The future of technology and industry isn’t somewhere else. It’s not out in California, in Silicon Valley, or to the north, in New York City or Boston. It’s right here in Virginia.
That’s the pitch behind the Virginia Velocity Tour, a startup showcase that resulted from a partnership between the Commonwealth of Virginia and the nonprofit, Washington, D.C.-based venture developer, Village Capital.
Created by Gov. Terry McAuliffe, the tour revolved around a business plan competition that awarded a $25,000 grant from the state to one winning company from each of the five regions involved in the week-long event.
The tour, which started on Sept. 19 in the Roanoke and Blacksburg area, arrived in Northern Virginia on Thursday, Sept. 22, as tech entrepreneurs and companies from around the state converged on Arlington and Herndon.
In addition to providing support for small or new local companies, the goal of the Virginia Velocity Tour was to show off the state as an attractive, exciting place to do business with a bright economic future.
“You see around the country that new businesses are really key to growing the local economy,” Ben Wrobel, Village Capital special projects leader and one of the tour’s main organizers, said. “It’s great when major corporations move into a local area. It’s a very positive thing, but when you have a company that starts in a city like Charlottesville or Fairfax County and goes through the region, hires locally [and] gives back to the community, it’s also an amazing thing.”
The Virginia Velocity Tour passed through five different regions between Sept. 19 and 22, going chronologically from Roanoke/Blacksburg to Richmond, Hampton Roads, Northern Virginia, and lastly, Charlottesville.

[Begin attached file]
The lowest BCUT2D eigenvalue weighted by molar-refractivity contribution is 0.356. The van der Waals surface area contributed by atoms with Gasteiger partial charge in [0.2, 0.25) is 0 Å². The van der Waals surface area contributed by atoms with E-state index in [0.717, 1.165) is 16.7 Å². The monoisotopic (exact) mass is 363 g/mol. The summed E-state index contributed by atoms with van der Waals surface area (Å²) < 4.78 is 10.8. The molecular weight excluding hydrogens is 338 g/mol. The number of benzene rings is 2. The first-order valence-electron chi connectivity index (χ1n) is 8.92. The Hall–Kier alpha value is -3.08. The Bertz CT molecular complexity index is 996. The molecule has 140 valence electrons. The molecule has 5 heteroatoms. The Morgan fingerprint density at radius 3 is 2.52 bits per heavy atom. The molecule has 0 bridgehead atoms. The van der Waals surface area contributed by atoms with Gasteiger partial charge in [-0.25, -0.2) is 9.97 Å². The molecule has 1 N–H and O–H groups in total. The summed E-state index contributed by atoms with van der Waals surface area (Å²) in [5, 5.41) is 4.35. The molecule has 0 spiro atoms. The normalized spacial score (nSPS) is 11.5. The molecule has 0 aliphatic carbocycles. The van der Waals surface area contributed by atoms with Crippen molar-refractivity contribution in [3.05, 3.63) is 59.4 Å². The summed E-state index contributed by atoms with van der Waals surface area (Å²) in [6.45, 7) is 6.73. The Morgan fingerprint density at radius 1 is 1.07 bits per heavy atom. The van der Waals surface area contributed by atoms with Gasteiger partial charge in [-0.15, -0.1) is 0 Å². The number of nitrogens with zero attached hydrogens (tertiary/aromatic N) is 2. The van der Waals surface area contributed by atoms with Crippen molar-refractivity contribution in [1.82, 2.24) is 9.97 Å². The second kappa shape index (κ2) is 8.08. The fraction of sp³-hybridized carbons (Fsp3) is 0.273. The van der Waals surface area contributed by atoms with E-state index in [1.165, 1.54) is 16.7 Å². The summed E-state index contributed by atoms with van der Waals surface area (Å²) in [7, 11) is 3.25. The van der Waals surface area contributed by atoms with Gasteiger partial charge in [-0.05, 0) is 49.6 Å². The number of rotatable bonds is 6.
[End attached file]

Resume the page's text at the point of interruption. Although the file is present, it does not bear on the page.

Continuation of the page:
At each of the stops, the tour focused on a particular theme chosen based on that region’s strengths.
For instance, Roanoke/Blacksburg showcased engineering and energy, while Hampton Roads concentrated on the health and biotech industries. Richmond highlighted manufacturing, arts and design, and Charlottesville offered up startups related to food and agriculture.
Northern Virginia centered on cybersecurity and government tech, which have long thrived in the region due to its proximity to D.C. and the abundance of federal agencies, contractors, and military installations.
Loudoun County, for example, has turned into a hub for data centers, hosting more than 60 centers and 3,000 technology companies that bring in up to 70 percent of the world’s internet traffic each day, according to the county’s economic development website.
Wrobel says the entrepreneurial side of Northern Virginia’s economy has picked up in recent years, citing incubator Eastern Foundry and venture capital firm 1776, both based in Arlington’s Crystal City area, as examples.